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Thread: Help setting correct ride height

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    Aspen and Volare Junior Member
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    Help setting correct ride height

    Working on replacing all my front suspension parts on my '78 Volare. I have 15" Road Wheels n it now. What is the correct procedure and specs to set ride height via the torsion bar adjustments?

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    Super Moderator 77rr2x4s's Avatar
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    Do you have a Chrysler service manual? It will tell you there. You may have to drive the car a little to get it to settle some after each adjustment. For me personally, I set it to where I get the best look for clearance and ride height and set both sides the same.
    Last edited by 77rr2x4s; 11-22-2016 at 01:05 PM.

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    Aspen and Volare Super Moderator aspen79's Avatar
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    You measure from the bottom of the inner pivot bushing to the floor. Factory spec is 10 1/4".

    You will need to turn the anchor bolts in or out. If the car isn't sitting on turn plates (like on an alignment machine) you'll need to drive the car backwards and forward a couple feet to allow the suspension to neutralize, then check again, adjust if needed, move the car, lather, rinse, repeat.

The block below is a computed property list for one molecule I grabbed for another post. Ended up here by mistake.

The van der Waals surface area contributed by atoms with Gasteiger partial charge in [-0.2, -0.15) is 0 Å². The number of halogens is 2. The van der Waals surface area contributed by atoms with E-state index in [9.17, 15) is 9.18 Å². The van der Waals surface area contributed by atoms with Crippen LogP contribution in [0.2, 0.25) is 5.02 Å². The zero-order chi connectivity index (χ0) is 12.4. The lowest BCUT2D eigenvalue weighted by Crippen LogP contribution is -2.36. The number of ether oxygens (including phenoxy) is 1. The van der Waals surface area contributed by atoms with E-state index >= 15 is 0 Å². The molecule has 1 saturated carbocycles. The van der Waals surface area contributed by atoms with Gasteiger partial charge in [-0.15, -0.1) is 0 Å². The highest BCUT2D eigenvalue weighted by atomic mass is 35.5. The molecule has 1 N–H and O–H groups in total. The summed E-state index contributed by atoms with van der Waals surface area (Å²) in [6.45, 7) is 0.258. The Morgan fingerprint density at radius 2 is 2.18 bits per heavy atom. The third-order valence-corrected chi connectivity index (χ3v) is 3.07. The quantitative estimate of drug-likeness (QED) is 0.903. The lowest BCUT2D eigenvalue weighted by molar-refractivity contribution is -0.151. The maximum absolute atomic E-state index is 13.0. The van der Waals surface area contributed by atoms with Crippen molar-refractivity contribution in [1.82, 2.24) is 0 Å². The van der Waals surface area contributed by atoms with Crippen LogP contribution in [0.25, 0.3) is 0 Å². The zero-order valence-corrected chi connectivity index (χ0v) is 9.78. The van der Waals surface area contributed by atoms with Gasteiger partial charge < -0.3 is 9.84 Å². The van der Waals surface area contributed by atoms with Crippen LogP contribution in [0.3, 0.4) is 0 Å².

Don't forget,,,,,,,,,,,,the left bolt adjusts the right bar and the right bolt adjusts the left bar.
    1979 Aspen Sunrise 500". Bought in 1987 with 72,000 miles and a mighty E24 California emission 90hp leaning tower of power/4-speed
    1996 Dakota with a torque monster (not) 3.9L V-6 and automatic owned since 1998. Now demoted to winter duty
    2008 Ford Mustang V6, the new summer daily driver

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    Excellent. Just what I was looking for, thanks!

  5. The Following User Says Thank You to bb240z For This Useful Post:

    jermo17 (11-25-2016)

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    Aspen and Volare Administrator Rattle Trap's Avatar
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    I must be really lousy at adjusting them. It takes me forever to get them right. I also adjust for overall look and not factory specs. Turn, measure, drive, repeat. Doesn't seem to work for me to just roll back and forth and bounce the shocks. It's always different after driving. And then because of how every body is different and rear springs wear differently as well, I'm measuring all four wheel arches after driving on each adjustment. Then fine tune it a little more.
    Volare Magnet

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    Super Moderator 77rr2x4s's Avatar
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    I must be really lousy at adjusting them. It takes me forever to get them right. I also adjust for overall look and not factory specs. Turn, measure, drive, repeat. Doesn't seem to work for me to just roll back and forth and bounce the shocks. It's always different after driving. And then because of how every body is different and rear springs wear differently as well, I'm measuring all four wheel arches after driving on each adjustment. Then fine tune it a little more.